When you run a small business, your focus is primarily on working towards increasing profitability by maximizing sales; finding new customers, running successful marketing campaigns, sourcing better products and so on. With all these strategic goals to focus on, it’s unsurprising that a lot of the smaller influences on your bottom line slip under your radar. However, neglecting smaller matters can make your primary role a great deal more challenging, so it’s worth spending a little time and effort on smoothing out any rough edges in your business.
The saying “don’t sweat the small stuff” has wisdom, because worrying about trivial matters in your life can cause you to forget the bigger picture and make you unnecessarily stressed. However, in business, you should keep an eye on the everyday ins and outs of how your business runs, for there’s very often useful information to find or improvements in processes that save time and money.
What you need is a balance; you don’t want to spend a lot of your valuable time carrying out mundane tasks like checking the stocks in the stationery supply cupboard. On the other hand, you could be spending far more than you need to on supplies because one of your staff members is helping themselves. A quick spot check on the stationery supply chain should highlight any discrepancies, saving you unnecessary expenditure, and putting a stop to dishonest practices.
Another angle to this scenario is your role as supervisor to your employees. If you have a member of staff who is responsible for all the stationery supplies, you want to be able to trust them to do a good job. On the other hand, however good they are at their job, now and then a review of how they’re carrying out their responsibilities is wise because everyone benefits from a fresh pair of eyes on their work. For example, you might see the potential for cost savings or ways of streamlining the task that hadn’t occurred to your employee.
Equipment & Tools
It’s also sensible to check that every member of staff has all the tools they need to complete their work to the highest possible standards. That could mean replacing standard keyboards with ergonomic versions, updating the office chairs, or providing better break facilities. Small changes like these improve the working environment for everyone, and staff who are happy and well cared for are far more productive.
For employees who don’t work at a desk all the time, there are other considerations to make. For instance, do they have safe and sensible storage solutions for their tools? A scatter of tools on a workbench makes unnecessary clutter, and it’s harder for employees to find what they need, wasting time every day. Using a well-organized storage system protects tools and ensures they’re readily at hand when needed. You could also combine the function of storage with the workbench, saving space and making it easier and quicker for staff members to carry out tasks. Check out this product to see how the concept works in practice.
Regularly Reviewing Processes
As well as staff facilities and activities, reviewing your processes can highlight opportunities to make savings and optimize productivity. How long is it since you compared what you’re spending on essential goods and services with the prices other suppliers are charging? A quick review of your bills and a comparison to what you’d be charged elsewhere can save you hundreds or thousands in costs every year. You don’t need to spend ages seeing the whole process through, simply delegate the nuts and bolts of the task to a responsible member of staff.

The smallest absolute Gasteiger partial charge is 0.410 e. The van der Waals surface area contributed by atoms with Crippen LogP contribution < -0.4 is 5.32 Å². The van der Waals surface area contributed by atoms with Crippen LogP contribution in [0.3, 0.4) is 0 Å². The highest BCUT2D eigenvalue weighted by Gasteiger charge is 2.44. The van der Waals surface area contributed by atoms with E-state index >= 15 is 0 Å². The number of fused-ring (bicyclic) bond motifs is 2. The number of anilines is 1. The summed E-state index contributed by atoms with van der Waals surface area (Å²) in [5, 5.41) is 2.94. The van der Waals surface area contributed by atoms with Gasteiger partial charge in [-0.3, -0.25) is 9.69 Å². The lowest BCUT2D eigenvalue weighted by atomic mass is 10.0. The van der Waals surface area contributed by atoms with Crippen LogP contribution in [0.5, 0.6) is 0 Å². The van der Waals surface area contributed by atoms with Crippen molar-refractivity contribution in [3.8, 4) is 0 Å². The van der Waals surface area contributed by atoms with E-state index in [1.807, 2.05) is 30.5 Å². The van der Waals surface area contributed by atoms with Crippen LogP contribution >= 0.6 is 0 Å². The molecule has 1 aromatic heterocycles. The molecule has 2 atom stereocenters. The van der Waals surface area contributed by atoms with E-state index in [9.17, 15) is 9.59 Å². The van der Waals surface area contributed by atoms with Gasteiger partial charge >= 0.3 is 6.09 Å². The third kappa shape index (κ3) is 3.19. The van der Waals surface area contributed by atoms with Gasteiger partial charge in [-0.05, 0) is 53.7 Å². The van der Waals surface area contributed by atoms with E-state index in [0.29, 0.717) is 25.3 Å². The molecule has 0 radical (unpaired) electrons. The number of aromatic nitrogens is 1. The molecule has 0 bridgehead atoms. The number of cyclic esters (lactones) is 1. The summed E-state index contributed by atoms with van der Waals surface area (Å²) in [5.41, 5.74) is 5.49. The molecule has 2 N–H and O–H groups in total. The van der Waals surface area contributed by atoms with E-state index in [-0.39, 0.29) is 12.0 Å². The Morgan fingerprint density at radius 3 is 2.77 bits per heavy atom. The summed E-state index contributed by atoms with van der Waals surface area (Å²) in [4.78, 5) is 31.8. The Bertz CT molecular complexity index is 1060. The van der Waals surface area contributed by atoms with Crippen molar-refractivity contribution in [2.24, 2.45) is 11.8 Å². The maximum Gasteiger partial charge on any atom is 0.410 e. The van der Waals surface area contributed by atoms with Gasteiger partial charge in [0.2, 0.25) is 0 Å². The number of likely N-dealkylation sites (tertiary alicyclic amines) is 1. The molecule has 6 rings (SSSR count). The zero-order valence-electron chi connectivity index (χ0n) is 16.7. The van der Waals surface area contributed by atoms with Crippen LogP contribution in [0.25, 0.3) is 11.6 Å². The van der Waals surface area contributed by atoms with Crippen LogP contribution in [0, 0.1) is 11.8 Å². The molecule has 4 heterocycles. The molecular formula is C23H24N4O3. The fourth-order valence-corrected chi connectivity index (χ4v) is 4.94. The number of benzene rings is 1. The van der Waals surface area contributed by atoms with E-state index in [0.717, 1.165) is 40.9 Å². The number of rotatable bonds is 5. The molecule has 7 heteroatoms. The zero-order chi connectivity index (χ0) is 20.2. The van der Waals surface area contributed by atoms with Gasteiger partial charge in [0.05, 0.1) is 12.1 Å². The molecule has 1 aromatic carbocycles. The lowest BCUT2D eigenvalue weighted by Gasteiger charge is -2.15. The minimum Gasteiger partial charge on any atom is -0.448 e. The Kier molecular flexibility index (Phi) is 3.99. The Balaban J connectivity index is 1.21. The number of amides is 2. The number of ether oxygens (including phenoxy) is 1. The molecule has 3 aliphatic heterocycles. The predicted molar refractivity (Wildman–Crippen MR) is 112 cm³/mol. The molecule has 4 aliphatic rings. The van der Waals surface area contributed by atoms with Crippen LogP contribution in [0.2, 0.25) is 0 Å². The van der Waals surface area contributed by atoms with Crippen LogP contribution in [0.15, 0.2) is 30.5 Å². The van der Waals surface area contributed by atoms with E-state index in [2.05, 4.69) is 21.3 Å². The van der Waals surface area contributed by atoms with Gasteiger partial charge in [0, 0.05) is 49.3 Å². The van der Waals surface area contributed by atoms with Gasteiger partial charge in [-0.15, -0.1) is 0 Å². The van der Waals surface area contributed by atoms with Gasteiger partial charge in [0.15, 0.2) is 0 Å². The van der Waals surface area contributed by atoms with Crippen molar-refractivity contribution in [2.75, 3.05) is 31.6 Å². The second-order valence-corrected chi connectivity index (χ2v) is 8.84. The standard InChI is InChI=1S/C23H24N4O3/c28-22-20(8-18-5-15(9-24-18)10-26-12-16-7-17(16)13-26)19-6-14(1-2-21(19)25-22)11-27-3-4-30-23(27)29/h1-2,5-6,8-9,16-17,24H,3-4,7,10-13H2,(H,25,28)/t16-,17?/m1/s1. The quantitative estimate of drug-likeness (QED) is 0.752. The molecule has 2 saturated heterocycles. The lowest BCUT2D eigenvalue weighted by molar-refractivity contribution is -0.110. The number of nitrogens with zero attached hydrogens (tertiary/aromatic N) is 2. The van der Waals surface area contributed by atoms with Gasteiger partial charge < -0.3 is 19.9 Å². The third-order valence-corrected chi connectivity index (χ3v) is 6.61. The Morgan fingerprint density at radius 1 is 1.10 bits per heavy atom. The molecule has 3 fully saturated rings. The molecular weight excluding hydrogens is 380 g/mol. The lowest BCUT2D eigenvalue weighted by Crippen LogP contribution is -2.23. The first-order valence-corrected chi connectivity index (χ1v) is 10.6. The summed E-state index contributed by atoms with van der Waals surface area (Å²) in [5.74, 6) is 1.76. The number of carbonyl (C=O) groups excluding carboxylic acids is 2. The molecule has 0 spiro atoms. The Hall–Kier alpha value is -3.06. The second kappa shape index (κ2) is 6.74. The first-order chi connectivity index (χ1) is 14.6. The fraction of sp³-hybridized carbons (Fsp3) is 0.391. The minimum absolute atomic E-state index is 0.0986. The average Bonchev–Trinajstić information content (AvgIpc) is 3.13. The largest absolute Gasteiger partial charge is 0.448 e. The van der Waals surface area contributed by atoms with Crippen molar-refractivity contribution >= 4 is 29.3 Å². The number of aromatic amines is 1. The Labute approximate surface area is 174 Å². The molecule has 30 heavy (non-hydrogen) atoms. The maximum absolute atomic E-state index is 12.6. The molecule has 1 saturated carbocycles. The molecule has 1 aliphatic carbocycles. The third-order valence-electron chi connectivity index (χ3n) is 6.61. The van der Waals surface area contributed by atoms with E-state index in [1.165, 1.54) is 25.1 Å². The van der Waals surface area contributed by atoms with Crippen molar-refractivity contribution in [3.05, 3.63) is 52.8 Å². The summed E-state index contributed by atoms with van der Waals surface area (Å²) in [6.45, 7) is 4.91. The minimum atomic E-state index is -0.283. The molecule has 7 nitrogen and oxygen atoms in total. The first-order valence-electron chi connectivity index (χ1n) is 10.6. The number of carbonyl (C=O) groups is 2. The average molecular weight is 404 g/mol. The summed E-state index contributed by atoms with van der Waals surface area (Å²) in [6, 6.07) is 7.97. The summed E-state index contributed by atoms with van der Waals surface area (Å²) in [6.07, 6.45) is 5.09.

On the subject of staff, their performance is influenced by far more than their equipment and facilities. If you’ve been concentrating on strategic matters, you may have fallen into the trap of failing to provide positive reinforcement to your staff. The boss who only notices their employees when they do something wrong is a familiar stereotype, but there are still many of them about. Examine your own behavior to see if you’re communicating well with your staff. Do you always greet them warmly, give them your attention, and ask after them personally? Or has it become your habit to mutter a quick salutation before disappearing into your office?
Pay Attention to Small Gestures
It’s understandable that the big issues in your business take up your attention, but not stopping to converse with the people around you causes resentment and lowers productivity. Small gestures that show you care and appreciate the work they do are highly motivating for staff and can yield results way above the input required. The same is true of relationships with suppliers. A little time spent building relationships can reap rewards when you need stock in a hurry, or you have a problem with a product.
There are probably many other small influences relevant to your business that don’t get your attention, but that could be affecting your profitability. For example, if you have a store with a window, keeping the displays fresh and attractive is essential for drawing in customers. But have you been so absorbed in what should go in the window that you’ve forgotten about tasks such as cleaning the window glass, so it sparkles, or sweeping away any cobwebs?
These little points can make the difference between you attracting customers to come into your store and seeing them wander off to your competitor’s store. There are cycles in all things, so if you’ve got some aspect of your business perfectly sorted today, don’t forget that in six months or a year, that area will need to be reassessed. Everything changes over time, but being aware of how to monitor these changes and keep in sync with them gives you an advantage over your competitors.
It’s vital to spend the bulk of your day engaged with the matters that need your expertise and supervision, but in your efforts to manage the big picture, don’t neglect the smaller elements that play such a fundamental role to your business success.